The past week has been full of introspection. And yes, it's the same old song - how could I marry such a dolt? He's moved on to Wife #3 (yes, that's three, for those of you playing the at-home version of our game) and will likely repeat the same pattern of love and destruction with this one. The man is a creature of habit the likes of which I've never seen.
So what's a girl to do when faced with the removal of that final veil? Look back in gratitude, and wonder how she missed so many obvious red flags. Let's take a look.
Oral hygiene. He doesn't brush his teeth. Ever. Doesn't own a toothbrush, or at least he didn't. Made his gums bleed, he said. See the dentist, I said. It hurts, he said. After awhile, you get tired of trying. And, frankly, of kissing the bodily equivalent of a garbage disposal.
Roughing it. He didn't like camping. I love camping. I do it in a luxurious way - I have to have my pillow, and my air mattress, and showers and real toilets and an iHop within a drivable distance, but I love camping. I love listening to nature as I fall asleep. I love the sound of rain against the tent. I love the way the air smells. I simply love it. His idea of roughing it was a hotel without room service. Definitely not a good combination.
'til death. He never had anything nice to say about his first wife. Now I understand that he's not gonna be her biggest fan. Nor will he be mine, for sure. But he married her, for heaven's sake. There has to be some redeeming quality, some reason for making that commitment. I guess not, for him.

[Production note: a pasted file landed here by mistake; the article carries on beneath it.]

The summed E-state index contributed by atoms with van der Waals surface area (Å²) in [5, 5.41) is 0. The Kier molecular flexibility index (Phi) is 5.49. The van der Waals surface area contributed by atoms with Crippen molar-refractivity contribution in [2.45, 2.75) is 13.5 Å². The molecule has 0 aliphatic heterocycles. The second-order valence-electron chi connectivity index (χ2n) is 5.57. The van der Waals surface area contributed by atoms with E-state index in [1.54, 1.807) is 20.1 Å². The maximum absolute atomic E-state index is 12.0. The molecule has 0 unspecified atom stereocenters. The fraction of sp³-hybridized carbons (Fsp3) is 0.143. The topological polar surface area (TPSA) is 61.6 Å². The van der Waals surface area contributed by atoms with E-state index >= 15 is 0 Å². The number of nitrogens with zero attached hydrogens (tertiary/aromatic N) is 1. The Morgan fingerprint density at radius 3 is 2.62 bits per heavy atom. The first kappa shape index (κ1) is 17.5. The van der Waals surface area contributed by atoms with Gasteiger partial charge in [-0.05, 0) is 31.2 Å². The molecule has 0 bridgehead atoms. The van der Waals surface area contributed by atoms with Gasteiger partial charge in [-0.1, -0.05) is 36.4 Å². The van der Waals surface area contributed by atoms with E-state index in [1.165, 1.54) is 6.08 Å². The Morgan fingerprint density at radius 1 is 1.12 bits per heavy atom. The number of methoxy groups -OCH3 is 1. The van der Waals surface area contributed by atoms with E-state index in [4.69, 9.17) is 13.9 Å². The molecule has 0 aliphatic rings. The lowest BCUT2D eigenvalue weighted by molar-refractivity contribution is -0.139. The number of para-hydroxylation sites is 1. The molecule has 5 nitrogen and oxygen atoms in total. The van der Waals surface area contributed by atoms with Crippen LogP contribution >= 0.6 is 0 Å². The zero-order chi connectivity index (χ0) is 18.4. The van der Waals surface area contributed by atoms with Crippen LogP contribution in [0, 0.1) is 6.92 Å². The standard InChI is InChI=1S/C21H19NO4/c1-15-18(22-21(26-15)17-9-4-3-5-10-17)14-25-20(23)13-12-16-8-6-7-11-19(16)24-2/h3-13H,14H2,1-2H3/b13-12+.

A girl's best friend. He didn't care that I didn't want a diamond. I hate diamonds. They're not rare. They do nothing but line the pockets of the DeBeers family. But he insisted, telling me his first wife never let him forget that he never gave her one. (She didn't, btw.) And what's worse, he insisted I have one, but he was more than willing to let me pay for it. What a charmer. (I wanted a sapphire. I will eventually buy one for myself.)
Pickiest eater ever. Okay, he was lactose intolerant. But he also didn't eat beef or pork. Do you realize how difficult it is to find food that has none of the above in it? How do you make dumplings without milk? Mac & Cheese? Turkey burgers only go so far, and don't even get me started on how lacking in flavor pulled chicken barbecue is. (Epilogue: Near "the end", he went to White Castle with Rice and I, and ate one of my sliders. I should've stabbed him in the eye with my plastic fork. And I hope he had the shits for a week.)